Visibility matters. People tend to pass along opportunities to people they know and like, so get out there and network. Go to business association events, Chamber Coffees, Rotary Club, etc. Ask questions. Get to know people. Schedule follow-up coffee to get your name in the mind of every possible person who may have an opportunity for you. – Erica McCurdy, McCurdy Solutions Group LLC

8. Work Your Personal Network

Often, people think that a network refers only to your professional connections, but personal networks heavily influence the workforce. Ask to be introduced to people others know. Most of the time, people genuinely want to support others. In a digital world, get out there and show up. Face-to-face interaction is critical to building relationships and creating connectivity. – Melanie Towey, Melanie Anne, LLC

9. Bring Your Skills, Behaviors And Knowledge Up To Date

Connect yourself to the environment and understand the issues that are shaping the current agenda. Develop your network, create visibility by developing content and let your network know that you’re getting “back in the game.” Do pro bono work to get back in the swing of things. Above all, see and be seen. Being on people’s radar is key. – Luis Costa, Luis Costa – coach · facilitator · speaker

10. Reassess Your Personal Values, Goals And Priorities

During your time out of the workforce for whatever reason, you will have changed. Ensure that as you re-enter, you are going back as the new you, not the person you were before you left. – Claudine Reid, PJ’s Community Service

11. Tell Your Story With Your Résumé And Cover Letter

The most practical advice I can offer is to use your résumé and cover letter to tell your story. Many organizations are eager to welcome candidates back into the workforce. However, long, unexplained gaps on your résumé send a red flag. Tell your story by sharing why you stepped out and why you are ready to return. Use this as an opportunity to highlight your personality and values. – Cheryl Czach, Cheryl Czach Coaching and Consulting, LLC

12. Find And Leverage ‘Value-Added’ Nonprofit Projects

The key to returning is to leverage your “value-added” volunteering. By finding nonprofit projects that can help you add to or build upon your current skill sets, you can stay relevant in the eyes of recruiters. Some examples of projects to participate in could be building a social media campaign, raising money or growing partnerships. All of these experiences can help you build a portfolio of skills that will put you on the on-ramp back to work. – Kelly Huang, Genesis Advisers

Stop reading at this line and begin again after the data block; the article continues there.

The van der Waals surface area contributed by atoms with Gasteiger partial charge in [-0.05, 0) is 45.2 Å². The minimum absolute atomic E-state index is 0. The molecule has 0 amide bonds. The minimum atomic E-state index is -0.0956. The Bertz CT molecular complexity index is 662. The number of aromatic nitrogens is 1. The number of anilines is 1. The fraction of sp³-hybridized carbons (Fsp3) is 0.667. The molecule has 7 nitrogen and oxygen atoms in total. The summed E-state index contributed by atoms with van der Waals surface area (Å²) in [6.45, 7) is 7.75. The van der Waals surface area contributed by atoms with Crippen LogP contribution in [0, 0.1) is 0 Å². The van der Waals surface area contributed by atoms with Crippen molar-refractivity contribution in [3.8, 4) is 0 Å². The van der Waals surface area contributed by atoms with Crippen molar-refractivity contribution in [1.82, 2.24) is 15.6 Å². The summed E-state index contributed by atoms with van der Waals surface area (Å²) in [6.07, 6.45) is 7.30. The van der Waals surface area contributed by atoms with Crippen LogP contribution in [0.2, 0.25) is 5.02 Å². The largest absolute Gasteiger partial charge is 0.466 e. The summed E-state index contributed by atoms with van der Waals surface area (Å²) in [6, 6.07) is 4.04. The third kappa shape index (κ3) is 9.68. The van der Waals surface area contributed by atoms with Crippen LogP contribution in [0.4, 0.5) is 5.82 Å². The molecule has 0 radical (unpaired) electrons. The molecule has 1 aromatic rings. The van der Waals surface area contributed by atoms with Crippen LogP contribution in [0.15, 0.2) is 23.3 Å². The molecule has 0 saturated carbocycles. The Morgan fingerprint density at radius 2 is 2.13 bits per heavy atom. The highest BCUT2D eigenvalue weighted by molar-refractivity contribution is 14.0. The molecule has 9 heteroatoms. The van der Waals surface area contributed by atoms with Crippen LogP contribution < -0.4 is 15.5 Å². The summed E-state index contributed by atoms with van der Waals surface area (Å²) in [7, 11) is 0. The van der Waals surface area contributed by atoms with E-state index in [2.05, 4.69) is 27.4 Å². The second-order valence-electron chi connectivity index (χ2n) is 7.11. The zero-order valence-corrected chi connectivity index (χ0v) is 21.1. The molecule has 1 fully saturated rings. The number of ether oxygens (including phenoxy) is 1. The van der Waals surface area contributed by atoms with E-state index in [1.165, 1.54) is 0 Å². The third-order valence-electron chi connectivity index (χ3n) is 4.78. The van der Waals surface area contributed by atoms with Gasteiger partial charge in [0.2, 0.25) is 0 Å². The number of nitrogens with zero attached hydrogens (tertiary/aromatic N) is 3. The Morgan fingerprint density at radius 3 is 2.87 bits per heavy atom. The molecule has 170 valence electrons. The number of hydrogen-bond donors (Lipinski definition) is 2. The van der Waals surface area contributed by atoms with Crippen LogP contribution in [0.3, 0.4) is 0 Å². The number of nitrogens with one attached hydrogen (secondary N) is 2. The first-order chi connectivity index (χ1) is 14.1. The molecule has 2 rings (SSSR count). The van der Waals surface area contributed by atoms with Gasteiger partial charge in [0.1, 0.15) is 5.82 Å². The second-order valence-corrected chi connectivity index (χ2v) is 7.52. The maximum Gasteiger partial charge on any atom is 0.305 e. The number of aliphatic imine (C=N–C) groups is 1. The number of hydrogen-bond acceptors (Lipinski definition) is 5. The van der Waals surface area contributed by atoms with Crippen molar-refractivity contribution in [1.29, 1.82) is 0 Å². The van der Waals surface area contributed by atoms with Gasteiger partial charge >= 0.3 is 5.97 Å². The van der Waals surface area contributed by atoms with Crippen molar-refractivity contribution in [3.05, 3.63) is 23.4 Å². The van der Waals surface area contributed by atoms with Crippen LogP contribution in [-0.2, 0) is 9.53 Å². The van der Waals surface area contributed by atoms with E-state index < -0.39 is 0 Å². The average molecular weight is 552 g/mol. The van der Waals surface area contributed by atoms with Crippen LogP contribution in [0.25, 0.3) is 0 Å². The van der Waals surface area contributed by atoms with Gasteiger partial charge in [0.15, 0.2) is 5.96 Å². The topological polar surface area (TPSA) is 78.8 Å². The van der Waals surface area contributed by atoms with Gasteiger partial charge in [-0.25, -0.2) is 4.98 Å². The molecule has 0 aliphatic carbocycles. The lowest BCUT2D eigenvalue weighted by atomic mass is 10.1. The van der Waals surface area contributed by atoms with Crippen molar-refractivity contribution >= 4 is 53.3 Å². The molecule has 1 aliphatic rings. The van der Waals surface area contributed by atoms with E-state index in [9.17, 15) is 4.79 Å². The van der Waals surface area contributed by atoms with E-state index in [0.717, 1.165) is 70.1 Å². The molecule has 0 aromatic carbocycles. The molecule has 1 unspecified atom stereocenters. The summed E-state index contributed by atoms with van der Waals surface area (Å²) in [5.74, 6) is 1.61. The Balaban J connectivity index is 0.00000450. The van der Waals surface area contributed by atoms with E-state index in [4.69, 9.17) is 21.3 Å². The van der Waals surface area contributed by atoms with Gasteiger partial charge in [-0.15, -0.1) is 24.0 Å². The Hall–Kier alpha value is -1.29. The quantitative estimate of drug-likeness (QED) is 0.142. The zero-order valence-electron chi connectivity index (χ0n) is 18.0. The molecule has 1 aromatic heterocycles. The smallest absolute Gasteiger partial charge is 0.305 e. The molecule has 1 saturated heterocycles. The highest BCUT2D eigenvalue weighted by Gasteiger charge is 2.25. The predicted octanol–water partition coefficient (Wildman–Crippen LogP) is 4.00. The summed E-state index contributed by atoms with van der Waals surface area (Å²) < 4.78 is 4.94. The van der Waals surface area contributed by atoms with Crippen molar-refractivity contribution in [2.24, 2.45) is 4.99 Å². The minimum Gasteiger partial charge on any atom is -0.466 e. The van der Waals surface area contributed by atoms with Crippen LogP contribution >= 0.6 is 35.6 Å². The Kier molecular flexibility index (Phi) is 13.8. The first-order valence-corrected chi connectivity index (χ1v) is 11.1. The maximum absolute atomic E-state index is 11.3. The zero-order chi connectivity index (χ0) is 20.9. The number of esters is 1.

13. Build LinkedIn Relationships In Advance

Since your résumé will never compete with people who have remained in the workforce, the focus should be on engaging and building relationships through LinkedIn—ideally, six to 12 months before you plan to re-enter the workforce. Through personal interaction, people see talent in you, and this leads to opportunity. – Michael Quinn, HireMilitary

14. Combine Past And Present Into A Story Of The Future

I think it begins with confidence. Remind yourself that you were previously skilled and absolutely still are! Next, navigate the story of what you previously did, along with the valuable things that you have just been doing, and relay how combining those will lead you to the next endeavor. Creating this kind of narrative will make it work. – Ash Varma, Varma & Associates

Recent Blog Post

Leveling the Playing Field

The elevator doors opened and I was on the 5th floor, the President of the company’s floor.  It was on the 5th floor because he did not like heights but also wanted some level of removal from the general public.  Right in front of me was a reception desk. I was...

Forget Work Life Balance: Find Your Sway

Stop trying to find work-life balance.  It rarely exists.  The scales will always become out of balance because the world never stands still.  The world around you is always changing.  New expectations, challenges, stressors and more are constantly around the next...

Developing a Healthy Fear of Falling Behind

In the next 10 years we will experience more change than we have experienced in the last 100.  Our lives will continue to transform and our skill sets will need to be perpetually refreshed.  In the next 10 years you can expect to see a different way of life emerge...